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Unruh, Robert G. (1921-1998) | Mennonite Archival Commons

Name: Unruh, Robert G. (1921-1998)

Historical Note:

<em>Mennonite Weekly Review</em> obituary, 12 Mar 1998:

Robert G. Unruh witnessed the transformation of Mennonite life in the Paraguayan Chaco. He also helped make it possible.

“And he did it in such a quiet, unassuming way,” said J. Winfield Fretz of North Newton. “He was a delightful representative of North America Mennonites to the people down south. He was really a model missionary.”

Unruh, a Mennonite Central Committee worker in Paraguay for 32 years who played a key role in revolutionizing the agriculture and economy of the Paraguayan Chaco, died March 5 at his daughter’s home in rural Newton. He was 76.

When Unruh and his wife, Myrtle, arrived in the Chaco in 1951, the Mennonite colonists’ way of life was primitive. When they left in 1983, it was prosperous.

“We feel very privileged to have worked with Bob Unruh,” said Marie Wiens of Hillsboro, whose husband, Frank, directed MCC programs in Paraguay in the 1950s and ‘60s. “He was a giant among his people . . . and he was a humble servant.”

Frank Wiens added: “He was trusted. People went to him morning, noon and night for advice.”

His advice led to agricultural innovations that transformed the Chaco. He introduced buffel grass, which displaced the bitter native grass and offered nutrition that fattened cattle for market in 18 months instead of four years. He crossbred Holstein cows with rugged, long-horned bush cattle to produce hybrids adapted to the Chaco. A dairy industry was born that today produces 65 percent of all the milk products in Paraguay.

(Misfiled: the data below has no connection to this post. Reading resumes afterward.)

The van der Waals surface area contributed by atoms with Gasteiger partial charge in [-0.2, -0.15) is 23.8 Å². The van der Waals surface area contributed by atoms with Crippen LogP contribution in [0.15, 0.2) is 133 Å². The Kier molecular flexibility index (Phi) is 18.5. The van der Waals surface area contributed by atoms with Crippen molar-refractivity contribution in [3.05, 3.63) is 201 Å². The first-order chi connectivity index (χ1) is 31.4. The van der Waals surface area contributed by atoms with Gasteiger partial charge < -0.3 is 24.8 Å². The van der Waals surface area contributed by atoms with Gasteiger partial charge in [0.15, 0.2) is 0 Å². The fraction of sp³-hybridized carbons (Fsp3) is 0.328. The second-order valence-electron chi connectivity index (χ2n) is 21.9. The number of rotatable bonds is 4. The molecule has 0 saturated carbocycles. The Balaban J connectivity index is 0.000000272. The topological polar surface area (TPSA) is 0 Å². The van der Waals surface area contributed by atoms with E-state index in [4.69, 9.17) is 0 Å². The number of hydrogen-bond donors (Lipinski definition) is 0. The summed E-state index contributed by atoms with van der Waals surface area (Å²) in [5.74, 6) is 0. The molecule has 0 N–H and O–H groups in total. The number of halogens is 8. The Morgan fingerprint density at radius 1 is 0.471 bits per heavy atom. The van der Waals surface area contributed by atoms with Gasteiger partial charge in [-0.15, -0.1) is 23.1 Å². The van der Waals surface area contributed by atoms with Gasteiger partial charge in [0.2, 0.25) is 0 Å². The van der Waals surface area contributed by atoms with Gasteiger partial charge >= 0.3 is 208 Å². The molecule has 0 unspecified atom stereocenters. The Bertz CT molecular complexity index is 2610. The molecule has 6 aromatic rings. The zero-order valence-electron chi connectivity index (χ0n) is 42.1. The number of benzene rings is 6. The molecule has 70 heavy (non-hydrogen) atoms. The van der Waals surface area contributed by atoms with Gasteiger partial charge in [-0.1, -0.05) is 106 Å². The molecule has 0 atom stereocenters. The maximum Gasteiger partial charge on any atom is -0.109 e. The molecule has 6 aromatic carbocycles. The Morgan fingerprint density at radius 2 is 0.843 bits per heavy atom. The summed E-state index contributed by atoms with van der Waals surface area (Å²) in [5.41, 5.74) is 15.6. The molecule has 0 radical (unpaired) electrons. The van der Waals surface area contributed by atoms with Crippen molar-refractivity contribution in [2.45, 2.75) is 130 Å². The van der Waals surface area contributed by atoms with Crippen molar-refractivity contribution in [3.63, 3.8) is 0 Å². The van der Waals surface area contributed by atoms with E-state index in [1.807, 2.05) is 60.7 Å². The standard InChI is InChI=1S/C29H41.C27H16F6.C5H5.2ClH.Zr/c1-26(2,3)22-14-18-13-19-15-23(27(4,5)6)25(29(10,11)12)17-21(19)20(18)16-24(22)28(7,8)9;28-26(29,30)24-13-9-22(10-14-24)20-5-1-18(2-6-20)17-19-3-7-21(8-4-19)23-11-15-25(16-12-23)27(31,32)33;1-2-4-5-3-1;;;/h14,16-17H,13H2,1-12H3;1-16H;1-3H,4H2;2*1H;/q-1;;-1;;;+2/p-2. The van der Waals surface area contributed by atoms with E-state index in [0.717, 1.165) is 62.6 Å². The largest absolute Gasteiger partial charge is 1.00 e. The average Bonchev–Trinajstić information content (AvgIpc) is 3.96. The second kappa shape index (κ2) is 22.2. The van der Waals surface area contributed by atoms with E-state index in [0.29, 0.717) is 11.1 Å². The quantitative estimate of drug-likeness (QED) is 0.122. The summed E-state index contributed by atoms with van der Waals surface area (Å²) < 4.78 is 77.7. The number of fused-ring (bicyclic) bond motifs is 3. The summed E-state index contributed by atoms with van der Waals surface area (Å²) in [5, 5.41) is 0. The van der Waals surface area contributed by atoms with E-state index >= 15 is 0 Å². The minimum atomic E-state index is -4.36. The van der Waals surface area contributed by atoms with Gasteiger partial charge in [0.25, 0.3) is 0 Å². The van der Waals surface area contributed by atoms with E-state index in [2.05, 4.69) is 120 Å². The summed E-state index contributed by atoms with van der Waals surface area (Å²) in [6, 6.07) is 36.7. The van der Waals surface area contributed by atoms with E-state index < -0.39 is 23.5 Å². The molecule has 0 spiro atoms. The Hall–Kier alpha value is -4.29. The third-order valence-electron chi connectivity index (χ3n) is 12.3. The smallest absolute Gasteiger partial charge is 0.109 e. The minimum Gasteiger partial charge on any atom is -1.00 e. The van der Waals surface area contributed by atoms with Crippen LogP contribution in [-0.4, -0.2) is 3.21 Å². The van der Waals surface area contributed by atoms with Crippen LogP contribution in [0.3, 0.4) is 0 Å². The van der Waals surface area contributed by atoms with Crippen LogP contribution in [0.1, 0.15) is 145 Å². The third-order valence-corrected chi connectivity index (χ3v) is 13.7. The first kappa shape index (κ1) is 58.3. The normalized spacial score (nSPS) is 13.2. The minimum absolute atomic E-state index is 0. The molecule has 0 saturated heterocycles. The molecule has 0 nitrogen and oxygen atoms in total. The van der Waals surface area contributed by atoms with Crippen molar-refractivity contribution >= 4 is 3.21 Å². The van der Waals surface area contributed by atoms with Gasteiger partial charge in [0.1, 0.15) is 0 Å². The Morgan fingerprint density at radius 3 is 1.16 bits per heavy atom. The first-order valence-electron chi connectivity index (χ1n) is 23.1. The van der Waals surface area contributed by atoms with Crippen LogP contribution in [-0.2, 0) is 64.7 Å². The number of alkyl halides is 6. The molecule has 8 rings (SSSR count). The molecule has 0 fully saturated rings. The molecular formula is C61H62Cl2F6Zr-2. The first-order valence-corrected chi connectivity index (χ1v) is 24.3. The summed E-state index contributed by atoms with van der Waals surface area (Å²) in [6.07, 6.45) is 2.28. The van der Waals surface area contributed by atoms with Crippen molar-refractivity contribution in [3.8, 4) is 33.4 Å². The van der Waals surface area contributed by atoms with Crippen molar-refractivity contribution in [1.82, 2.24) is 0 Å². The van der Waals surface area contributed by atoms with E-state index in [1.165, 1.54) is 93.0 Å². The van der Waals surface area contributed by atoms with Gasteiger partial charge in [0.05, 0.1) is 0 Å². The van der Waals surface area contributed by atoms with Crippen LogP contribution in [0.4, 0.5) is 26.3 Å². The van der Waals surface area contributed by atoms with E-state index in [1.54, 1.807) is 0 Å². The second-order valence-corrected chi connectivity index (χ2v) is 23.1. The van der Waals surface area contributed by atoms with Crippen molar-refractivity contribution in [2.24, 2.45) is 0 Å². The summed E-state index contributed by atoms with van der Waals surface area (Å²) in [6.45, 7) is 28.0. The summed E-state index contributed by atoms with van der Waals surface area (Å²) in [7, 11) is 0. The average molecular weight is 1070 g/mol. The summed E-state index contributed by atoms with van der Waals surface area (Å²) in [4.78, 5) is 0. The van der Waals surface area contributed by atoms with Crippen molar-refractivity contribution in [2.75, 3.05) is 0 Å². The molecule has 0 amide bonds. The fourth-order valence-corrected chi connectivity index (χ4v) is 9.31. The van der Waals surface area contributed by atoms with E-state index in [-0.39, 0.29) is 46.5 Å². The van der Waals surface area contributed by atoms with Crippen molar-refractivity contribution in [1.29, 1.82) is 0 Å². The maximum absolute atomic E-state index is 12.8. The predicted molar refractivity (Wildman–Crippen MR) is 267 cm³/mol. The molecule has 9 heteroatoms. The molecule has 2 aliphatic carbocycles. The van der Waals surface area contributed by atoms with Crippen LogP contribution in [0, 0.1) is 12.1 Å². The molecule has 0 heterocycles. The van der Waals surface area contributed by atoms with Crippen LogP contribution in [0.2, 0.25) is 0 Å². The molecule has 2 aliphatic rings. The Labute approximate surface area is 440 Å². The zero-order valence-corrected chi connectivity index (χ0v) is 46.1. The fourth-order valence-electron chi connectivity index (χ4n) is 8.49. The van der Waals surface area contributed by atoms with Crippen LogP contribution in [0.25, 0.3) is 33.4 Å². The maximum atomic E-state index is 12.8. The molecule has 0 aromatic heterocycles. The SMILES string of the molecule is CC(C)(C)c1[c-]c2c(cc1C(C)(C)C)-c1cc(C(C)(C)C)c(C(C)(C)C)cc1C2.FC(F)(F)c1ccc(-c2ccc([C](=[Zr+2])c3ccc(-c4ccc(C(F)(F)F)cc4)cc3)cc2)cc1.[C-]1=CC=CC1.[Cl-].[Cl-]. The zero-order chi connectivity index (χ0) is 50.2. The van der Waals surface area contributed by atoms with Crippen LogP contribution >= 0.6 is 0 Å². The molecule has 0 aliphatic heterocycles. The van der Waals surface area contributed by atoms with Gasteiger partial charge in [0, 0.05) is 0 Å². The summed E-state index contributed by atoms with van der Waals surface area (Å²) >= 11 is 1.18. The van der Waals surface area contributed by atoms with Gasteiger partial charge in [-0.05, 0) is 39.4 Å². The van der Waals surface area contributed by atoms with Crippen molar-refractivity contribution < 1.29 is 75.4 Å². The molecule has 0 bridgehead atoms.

[Photo with caption: Robert Unruh a the Chaco Experimental Farm in 1972]

Unruh was born April 26, 1921, to Anthony H. and Anna Albrecht Unruh of Bloomfield, Mont. He attended Bethel College in North Newton and earned a master’s degree in agricultural education from Texas A&M University. He married Myrtle Goering on June 3, 1949.

In 1951 they arrived in Paraguay, traveling the last seven-hour leg of their journey by horse-pulled wagon through the wilderness to Filadelfia, which was to be their home for the next 32 years.

In a harsh and forbidding environment, the Unruhs set to work. Bob took charge of MCC’s new experimental farm, with an annual budget of $500. Myrtle taught home economics, led women’s groups and conducted radio programs.

Unruh introduced improved strains of peanuts, castor beans, safflower and sesame. He found insecticides and repellents to cope with plant and animal diseases. He established a nursery that supplied orchard and residential trees.

“Particularly close to his heart,” said historian Robert Kreider in a tribute at the memorial service, “was his work among Indian neighbors, recently nomads of the bush, now learning the ways of farming, schooling and Christian peoplehood. This, a missionary miracle in the Chaco that really transcends the economic miracle.”

The Unruhs retired to Newton in 1983. Myrtle died Sept. 23, 1996.

Last spring, Unruh returned to the Chaco, where Gov. Cornelius Sawatsky presented him with an award and said: “You had faith in people when they did not have faith in themselves. If one way didn’t work, you tried another way, then another. You never gave up on any one or anything.”

Unruh was a member of Eden Mennonite church at Moundridge, where a memorial service was held March 9.

He is survived by a daughter, Elizabeth Leite of Newton; five brothers, Willard of North Newton, Verney of Newton, Leslie of Bloomfield, Mont., Jim of Racine, Ohio; and Gerald of Billings, Mont.; four sisters, Helen Buller of North Newton, Evelyn Klein of Langdon, N.D. Betty Knorr of Salt Lake City, Utah, and Phyllis Lobdell of Sun River, Mont.; and four grandchildren.

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